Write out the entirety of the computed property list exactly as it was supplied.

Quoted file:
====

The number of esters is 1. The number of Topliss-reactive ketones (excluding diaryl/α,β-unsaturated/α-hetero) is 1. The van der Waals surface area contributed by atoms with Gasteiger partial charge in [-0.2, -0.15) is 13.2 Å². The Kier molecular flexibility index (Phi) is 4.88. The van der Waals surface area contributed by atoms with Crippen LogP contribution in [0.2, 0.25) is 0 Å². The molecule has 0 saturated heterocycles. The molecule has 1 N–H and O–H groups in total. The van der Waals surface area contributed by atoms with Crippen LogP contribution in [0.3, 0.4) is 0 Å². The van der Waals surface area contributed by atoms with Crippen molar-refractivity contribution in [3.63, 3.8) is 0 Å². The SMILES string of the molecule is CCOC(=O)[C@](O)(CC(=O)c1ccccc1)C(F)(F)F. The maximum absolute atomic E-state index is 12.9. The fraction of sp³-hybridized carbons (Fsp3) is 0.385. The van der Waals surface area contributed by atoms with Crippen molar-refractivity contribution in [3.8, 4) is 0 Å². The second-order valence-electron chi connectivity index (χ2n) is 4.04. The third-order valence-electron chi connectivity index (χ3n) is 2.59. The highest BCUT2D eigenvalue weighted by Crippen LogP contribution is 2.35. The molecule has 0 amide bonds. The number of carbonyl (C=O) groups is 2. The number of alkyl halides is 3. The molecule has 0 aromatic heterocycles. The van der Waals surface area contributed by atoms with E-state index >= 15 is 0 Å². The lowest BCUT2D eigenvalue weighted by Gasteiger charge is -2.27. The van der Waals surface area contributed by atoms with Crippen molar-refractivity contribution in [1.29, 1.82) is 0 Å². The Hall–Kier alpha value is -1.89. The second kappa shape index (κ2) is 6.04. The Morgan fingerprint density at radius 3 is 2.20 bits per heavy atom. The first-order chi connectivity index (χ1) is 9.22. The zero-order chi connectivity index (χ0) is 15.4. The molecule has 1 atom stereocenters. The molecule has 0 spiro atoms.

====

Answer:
The number of esters is 1. The number of Topliss-reactive ketones (excluding diaryl/α,β-unsaturated/α-hetero) is 1. The van der Waals surface area contributed by atoms with Gasteiger partial charge in [-0.2, -0.15) is 13.2 Å². The Kier molecular flexibility index (Phi) is 4.88. The van der Waals surface area contributed by atoms with Crippen LogP contribution in [0.2, 0.25) is 0 Å². The molecule has 0 saturated heterocycles. The molecule has 1 N–H and O–H groups in total. The van der Waals surface area contributed by atoms with Crippen LogP contribution in [0.3, 0.4) is 0 Å². The van der Waals surface area contributed by atoms with Crippen molar-refractivity contribution in [3.63, 3.8) is 0 Å². The SMILES string of the molecule is CCOC(=O)[C@](O)(CC(=O)c1ccccc1)C(F)(F)F. The maximum absolute atomic E-state index is 12.9. The fraction of sp³-hybridized carbons (Fsp3) is 0.385. The van der Waals surface area contributed by atoms with Crippen molar-refractivity contribution in [3.8, 4) is 0 Å². The second-order valence-electron chi connectivity index (χ2n) is 4.04. The third-order valence-electron chi connectivity index (χ3n) is 2.59. The highest BCUT2D eigenvalue weighted by Crippen LogP contribution is 2.35. The molecule has 0 amide bonds. The number of carbonyl (C=O) groups is 2. The number of alkyl halides is 3. The molecule has 0 aromatic heterocycles. The van der Waals surface area contributed by atoms with E-state index >= 15 is 0 Å². The lowest BCUT2D eigenvalue weighted by Gasteiger charge is -2.27. The van der Waals surface area contributed by atoms with Crippen molar-refractivity contribution in [1.29, 1.82) is 0 Å². The Hall–Kier alpha value is -1.89. The second kappa shape index (κ2) is 6.04. The Morgan fingerprint density at radius 3 is 2.20 bits per heavy atom. The first-order chi connectivity index (χ1) is 9.22. The zero-order chi connectivity index (χ0) is 15.4. The molecule has 1 atom stereocenters. The molecule has 0 spiro atoms.